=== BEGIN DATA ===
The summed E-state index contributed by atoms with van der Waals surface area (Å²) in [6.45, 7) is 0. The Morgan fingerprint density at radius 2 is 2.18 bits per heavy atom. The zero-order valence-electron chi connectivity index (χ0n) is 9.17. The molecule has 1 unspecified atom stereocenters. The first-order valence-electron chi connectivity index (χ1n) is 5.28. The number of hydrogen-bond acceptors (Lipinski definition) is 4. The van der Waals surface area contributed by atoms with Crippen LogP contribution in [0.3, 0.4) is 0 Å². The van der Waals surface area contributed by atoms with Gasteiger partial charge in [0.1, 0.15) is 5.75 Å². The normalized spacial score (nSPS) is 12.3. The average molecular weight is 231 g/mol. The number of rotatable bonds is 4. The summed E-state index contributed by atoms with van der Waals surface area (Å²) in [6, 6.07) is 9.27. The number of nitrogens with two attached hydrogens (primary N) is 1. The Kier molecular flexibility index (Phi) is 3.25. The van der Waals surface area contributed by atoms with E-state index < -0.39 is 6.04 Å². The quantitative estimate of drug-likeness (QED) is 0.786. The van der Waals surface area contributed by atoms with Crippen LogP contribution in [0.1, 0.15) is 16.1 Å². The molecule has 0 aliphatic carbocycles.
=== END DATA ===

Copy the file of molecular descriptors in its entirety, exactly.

The summed E-state index contributed by atoms with van der Waals surface area (Å²) in [6.45, 7) is 0. The Morgan fingerprint density at radius 2 is 2.18 bits per heavy atom. The zero-order valence-electron chi connectivity index (χ0n) is 9.17. The molecule has 1 unspecified atom stereocenters. The first-order valence-electron chi connectivity index (χ1n) is 5.28. The number of hydrogen-bond acceptors (Lipinski definition) is 4. The van der Waals surface area contributed by atoms with Crippen LogP contribution in [0.3, 0.4) is 0 Å². The van der Waals surface area contributed by atoms with Gasteiger partial charge in [0.1, 0.15) is 5.75 Å². The normalized spacial score (nSPS) is 12.3. The average molecular weight is 231 g/mol. The number of rotatable bonds is 4. The summed E-state index contributed by atoms with van der Waals surface area (Å²) in [6, 6.07) is 9.27. The number of nitrogens with two attached hydrogens (primary N) is 1. The Kier molecular flexibility index (Phi) is 3.25. The van der Waals surface area contributed by atoms with E-state index < -0.39 is 6.04 Å². The quantitative estimate of drug-likeness (QED) is 0.786. The van der Waals surface area contributed by atoms with Crippen LogP contribution in [0.1, 0.15) is 16.1 Å². The molecule has 0 aliphatic carbocycles.